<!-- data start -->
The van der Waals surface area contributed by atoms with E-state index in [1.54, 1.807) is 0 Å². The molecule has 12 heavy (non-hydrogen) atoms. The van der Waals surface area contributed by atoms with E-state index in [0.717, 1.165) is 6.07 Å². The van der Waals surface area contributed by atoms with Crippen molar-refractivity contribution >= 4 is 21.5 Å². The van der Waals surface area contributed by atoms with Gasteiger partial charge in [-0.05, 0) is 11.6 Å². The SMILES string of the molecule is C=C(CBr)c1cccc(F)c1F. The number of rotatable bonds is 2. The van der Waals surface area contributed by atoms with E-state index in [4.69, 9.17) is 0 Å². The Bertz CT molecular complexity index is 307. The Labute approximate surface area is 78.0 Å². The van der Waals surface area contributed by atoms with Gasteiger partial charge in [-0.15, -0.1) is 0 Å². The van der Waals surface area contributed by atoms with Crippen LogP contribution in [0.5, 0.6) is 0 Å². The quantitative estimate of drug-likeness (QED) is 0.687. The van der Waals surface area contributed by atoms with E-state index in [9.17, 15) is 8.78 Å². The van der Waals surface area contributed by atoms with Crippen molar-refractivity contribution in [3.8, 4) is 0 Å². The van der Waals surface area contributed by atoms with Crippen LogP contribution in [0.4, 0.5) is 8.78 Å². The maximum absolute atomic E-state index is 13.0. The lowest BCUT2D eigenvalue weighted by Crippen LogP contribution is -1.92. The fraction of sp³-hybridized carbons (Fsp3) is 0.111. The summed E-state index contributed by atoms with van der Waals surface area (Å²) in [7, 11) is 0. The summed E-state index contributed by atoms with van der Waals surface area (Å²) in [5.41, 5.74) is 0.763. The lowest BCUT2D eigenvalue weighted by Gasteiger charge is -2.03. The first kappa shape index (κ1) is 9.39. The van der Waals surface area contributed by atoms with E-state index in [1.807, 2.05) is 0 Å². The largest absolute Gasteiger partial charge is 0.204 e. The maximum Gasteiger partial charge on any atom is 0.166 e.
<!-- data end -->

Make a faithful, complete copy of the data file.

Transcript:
The van der Waals surface area contributed by atoms with E-state index in [1.54, 1.807) is 0 Å². The molecule has 12 heavy (non-hydrogen) atoms. The van der Waals surface area contributed by atoms with E-state index in [0.717, 1.165) is 6.07 Å². The van der Waals surface area contributed by atoms with Crippen molar-refractivity contribution >= 4 is 21.5 Å². The van der Waals surface area contributed by atoms with Gasteiger partial charge in [-0.05, 0) is 11.6 Å². The SMILES string of the molecule is C=C(CBr)c1cccc(F)c1F. The number of rotatable bonds is 2. The van der Waals surface area contributed by atoms with E-state index in [4.69, 9.17) is 0 Å². The Bertz CT molecular complexity index is 307. The Labute approximate surface area is 78.0 Å². The van der Waals surface area contributed by atoms with Gasteiger partial charge in [-0.15, -0.1) is 0 Å². The van der Waals surface area contributed by atoms with Crippen LogP contribution in [0.5, 0.6) is 0 Å². The quantitative estimate of drug-likeness (QED) is 0.687. The van der Waals surface area contributed by atoms with E-state index in [9.17, 15) is 8.78 Å². The van der Waals surface area contributed by atoms with Crippen molar-refractivity contribution in [3.8, 4) is 0 Å². The van der Waals surface area contributed by atoms with Crippen LogP contribution in [0.4, 0.5) is 8.78 Å². The maximum absolute atomic E-state index is 13.0. The lowest BCUT2D eigenvalue weighted by Crippen LogP contribution is -1.92. The fraction of sp³-hybridized carbons (Fsp3) is 0.111. The summed E-state index contributed by atoms with van der Waals surface area (Å²) in [7, 11) is 0. The summed E-state index contributed by atoms with van der Waals surface area (Å²) in [5.41, 5.74) is 0.763. The lowest BCUT2D eigenvalue weighted by Gasteiger charge is -2.03. The first kappa shape index (κ1) is 9.39. The van der Waals surface area contributed by atoms with E-state index in [1.807, 2.05) is 0 Å². The largest absolute Gasteiger partial charge is 0.204 e. The maximum Gasteiger partial charge on any atom is 0.166 e.